Sharon Gorski

BSc, Biological Sciences (Honors) SFU, 1990

MSc, Dept. of Medical Genetics, UBC, 1993

PhD, Div. of Biology & Biomedical Sciences, Washington School of Medicine, St. Louis, 1999

 

Senior Scientist, Genome Sciences Centre, BC Cancer Agency

Professor, Department of Molecular Biology and Biochemistry, SFU

Faculty Associate, Interdisciplinary Oncology Program, UBC

Biography

Following graduation from SFU, Sharon completed a MSc degree in the area of human genetics in the Department of Medical Genetics at the University of British Columbia in 1993. She later pursued a PhD studying programmed cell death in the Division of Biology and Biomedical Sciences, Washington University School of Medicine, St. Louis, USA and graduated in 1999. Dr. Gorski initiated postdoctoral studies at the BC Cancer Agency, utilizing genomics approaches to study cell death. At the BC Cancer Agency, she also initiated the development of a research program in the cellular recycling process called autophagy, and in 2006 was promoted to Scientist at the Genome Sciences Centre. In 2008, she returned to SFU, this time joining the Department of Molecular Biology and Biochemistry (MBB) as a faculty member. Sharon held a CIHR New Investigator Award from 2009-2014 and also led the CIHR Team in Autophagy during that time. She is a member of the Interdisciplinary Oncology program at UBC/BC Cancer Agency, and helped to establish the Interdisciplinary Oncology Graduate Stream at SFU. Her research interests include the regulation of autophagy, the roles of autophagy during normal development and cancer progression, and the therapeutic potential of autophagy modulation for cancer.  In her spare time, Sharon enjoys taekwondo, hiking, and escaping to the north for outdoor excursions with her husband, son, daughter, and labradoodle.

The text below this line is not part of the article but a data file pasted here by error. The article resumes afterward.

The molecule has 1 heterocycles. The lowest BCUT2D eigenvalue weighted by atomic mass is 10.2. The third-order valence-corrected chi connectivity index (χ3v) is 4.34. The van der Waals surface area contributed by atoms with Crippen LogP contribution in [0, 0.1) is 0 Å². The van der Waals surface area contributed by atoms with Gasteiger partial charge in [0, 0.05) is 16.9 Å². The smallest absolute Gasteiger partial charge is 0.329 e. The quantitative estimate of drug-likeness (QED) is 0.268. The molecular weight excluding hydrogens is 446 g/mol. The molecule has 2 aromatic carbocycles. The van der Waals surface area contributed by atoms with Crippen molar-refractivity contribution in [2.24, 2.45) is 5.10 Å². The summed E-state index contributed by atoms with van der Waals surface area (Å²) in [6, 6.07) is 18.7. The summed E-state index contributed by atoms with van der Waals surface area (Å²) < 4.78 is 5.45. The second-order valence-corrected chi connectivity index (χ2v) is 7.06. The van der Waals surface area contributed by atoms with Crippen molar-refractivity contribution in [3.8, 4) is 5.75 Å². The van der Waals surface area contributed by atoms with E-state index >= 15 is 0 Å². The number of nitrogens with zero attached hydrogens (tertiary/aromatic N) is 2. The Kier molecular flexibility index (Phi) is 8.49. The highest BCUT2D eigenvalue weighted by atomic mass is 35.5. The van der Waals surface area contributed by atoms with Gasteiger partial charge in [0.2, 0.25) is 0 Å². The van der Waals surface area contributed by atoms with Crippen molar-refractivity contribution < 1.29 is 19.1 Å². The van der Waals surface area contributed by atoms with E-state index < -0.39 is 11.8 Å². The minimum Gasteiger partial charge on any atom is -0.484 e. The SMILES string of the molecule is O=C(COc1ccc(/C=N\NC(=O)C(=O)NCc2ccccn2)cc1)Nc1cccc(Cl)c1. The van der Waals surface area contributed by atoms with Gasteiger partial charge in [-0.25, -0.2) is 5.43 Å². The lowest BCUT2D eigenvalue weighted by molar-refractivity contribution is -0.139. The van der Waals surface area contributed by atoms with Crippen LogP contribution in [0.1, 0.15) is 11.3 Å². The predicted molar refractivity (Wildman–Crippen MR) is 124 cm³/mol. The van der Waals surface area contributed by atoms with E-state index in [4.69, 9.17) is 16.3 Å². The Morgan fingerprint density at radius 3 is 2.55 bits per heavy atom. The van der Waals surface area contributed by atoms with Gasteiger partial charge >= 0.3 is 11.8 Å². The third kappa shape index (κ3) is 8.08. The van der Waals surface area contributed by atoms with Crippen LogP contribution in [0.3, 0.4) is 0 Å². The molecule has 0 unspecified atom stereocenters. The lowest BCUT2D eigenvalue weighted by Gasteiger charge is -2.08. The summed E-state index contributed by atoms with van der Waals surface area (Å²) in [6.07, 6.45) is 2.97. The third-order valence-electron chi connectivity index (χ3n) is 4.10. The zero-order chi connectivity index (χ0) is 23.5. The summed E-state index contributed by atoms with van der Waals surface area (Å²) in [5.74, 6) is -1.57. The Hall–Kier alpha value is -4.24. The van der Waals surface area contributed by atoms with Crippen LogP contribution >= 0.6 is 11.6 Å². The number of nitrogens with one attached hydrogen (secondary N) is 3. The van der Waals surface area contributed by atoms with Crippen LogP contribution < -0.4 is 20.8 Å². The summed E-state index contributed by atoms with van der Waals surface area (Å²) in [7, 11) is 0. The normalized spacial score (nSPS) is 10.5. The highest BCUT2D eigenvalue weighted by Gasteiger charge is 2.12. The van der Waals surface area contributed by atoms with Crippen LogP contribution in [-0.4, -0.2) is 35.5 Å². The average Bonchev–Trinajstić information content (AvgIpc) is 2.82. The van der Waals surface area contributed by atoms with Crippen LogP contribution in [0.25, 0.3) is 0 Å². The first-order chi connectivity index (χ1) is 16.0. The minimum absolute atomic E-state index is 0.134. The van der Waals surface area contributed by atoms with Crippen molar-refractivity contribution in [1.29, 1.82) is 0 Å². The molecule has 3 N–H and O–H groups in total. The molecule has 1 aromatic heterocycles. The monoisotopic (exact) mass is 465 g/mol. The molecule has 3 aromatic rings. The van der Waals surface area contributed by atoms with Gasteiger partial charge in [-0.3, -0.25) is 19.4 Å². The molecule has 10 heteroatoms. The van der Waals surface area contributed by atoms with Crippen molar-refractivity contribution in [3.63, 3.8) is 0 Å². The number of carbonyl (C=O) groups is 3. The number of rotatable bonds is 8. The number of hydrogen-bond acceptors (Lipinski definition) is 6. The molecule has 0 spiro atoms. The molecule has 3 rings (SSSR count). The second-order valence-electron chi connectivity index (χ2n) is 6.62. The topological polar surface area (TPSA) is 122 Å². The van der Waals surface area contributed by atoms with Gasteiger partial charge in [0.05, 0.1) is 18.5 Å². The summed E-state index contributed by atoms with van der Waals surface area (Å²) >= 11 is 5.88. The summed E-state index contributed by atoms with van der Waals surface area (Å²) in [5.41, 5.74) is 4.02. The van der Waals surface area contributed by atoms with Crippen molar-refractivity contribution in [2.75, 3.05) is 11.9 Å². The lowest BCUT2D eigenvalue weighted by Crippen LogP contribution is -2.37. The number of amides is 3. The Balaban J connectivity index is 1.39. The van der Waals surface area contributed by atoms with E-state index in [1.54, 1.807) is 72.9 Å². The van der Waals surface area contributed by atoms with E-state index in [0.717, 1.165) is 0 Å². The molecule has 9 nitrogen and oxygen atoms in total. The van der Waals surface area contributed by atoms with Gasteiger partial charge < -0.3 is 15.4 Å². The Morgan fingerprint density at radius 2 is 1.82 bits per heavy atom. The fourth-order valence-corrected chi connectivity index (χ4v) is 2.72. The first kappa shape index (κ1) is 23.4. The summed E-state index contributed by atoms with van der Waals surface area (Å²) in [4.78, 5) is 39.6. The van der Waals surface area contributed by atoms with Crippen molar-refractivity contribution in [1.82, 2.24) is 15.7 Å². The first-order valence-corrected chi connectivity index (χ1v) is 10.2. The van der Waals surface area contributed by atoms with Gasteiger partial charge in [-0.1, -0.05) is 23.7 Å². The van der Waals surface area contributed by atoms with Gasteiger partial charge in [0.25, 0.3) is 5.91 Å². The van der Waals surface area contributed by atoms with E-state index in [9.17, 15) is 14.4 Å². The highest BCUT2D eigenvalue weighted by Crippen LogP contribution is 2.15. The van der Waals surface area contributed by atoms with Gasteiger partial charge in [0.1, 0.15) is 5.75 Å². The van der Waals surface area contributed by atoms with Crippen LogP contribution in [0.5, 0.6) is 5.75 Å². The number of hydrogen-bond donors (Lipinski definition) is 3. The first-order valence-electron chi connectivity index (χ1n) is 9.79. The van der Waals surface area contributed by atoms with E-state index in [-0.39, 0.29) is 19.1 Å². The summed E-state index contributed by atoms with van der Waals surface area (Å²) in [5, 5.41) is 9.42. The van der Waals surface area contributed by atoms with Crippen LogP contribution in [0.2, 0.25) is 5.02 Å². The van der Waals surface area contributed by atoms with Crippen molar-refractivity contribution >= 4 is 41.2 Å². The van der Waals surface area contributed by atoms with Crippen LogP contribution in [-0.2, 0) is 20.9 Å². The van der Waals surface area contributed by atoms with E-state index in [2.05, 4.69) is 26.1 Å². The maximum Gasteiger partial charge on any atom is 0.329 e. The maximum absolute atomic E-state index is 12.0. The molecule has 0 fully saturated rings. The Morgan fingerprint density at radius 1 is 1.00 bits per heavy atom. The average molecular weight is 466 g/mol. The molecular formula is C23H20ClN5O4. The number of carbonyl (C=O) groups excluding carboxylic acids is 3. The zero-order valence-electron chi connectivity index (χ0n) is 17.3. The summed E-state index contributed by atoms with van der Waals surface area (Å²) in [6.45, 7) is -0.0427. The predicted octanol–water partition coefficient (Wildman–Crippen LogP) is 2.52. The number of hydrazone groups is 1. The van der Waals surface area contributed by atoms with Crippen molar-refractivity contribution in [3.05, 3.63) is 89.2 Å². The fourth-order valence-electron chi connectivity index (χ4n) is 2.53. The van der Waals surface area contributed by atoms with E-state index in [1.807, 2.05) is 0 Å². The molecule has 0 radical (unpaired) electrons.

Questions

Why did you choose to go to SFU?   

I had a strong interest in biology and was also an exercise enthusiast, so I was drawn to the kinesiology program at SFU. I later became more interested in the molecular aspects of biology, and switched to the biology honors program.  

Where did you spend the most amount of time on campus?

Initially I spent most of my time in the library or the gym and, in later years, in the Smith lab. 

What is your favorite memory from your time at SFU?

SFU is where I met my future husband!

Who was your favorite SFU professor and why?

Dr. Michael Smith - his course on Developmental Biology captured my interest and he later gave me the opportunity to conduct honors research and a co-op semester in his laboratory. He was an excellent mentor, providing helpful advice (that I now pass on to my own students), the freedom to explore research questions, and the chance to work with a fantastic group of people. 

How has your SFU degree impacted your career? 

Greatly – it gave me exposure to a variety of courses and laboratory experiences that convinced me to pursue research as a career. 

What is your favorite SFU snow story?

Walking down Gaglardi Way in several feet of snow and ending up at a little Greek restaurant with candles and flaming sambucas. 

If you could give advice to students today, what would you tell them?

Follow your passions – pursue important problems – persevere. 

What is the one thing about SFU that must not change?

Ability to provide hands-on opportunities for students.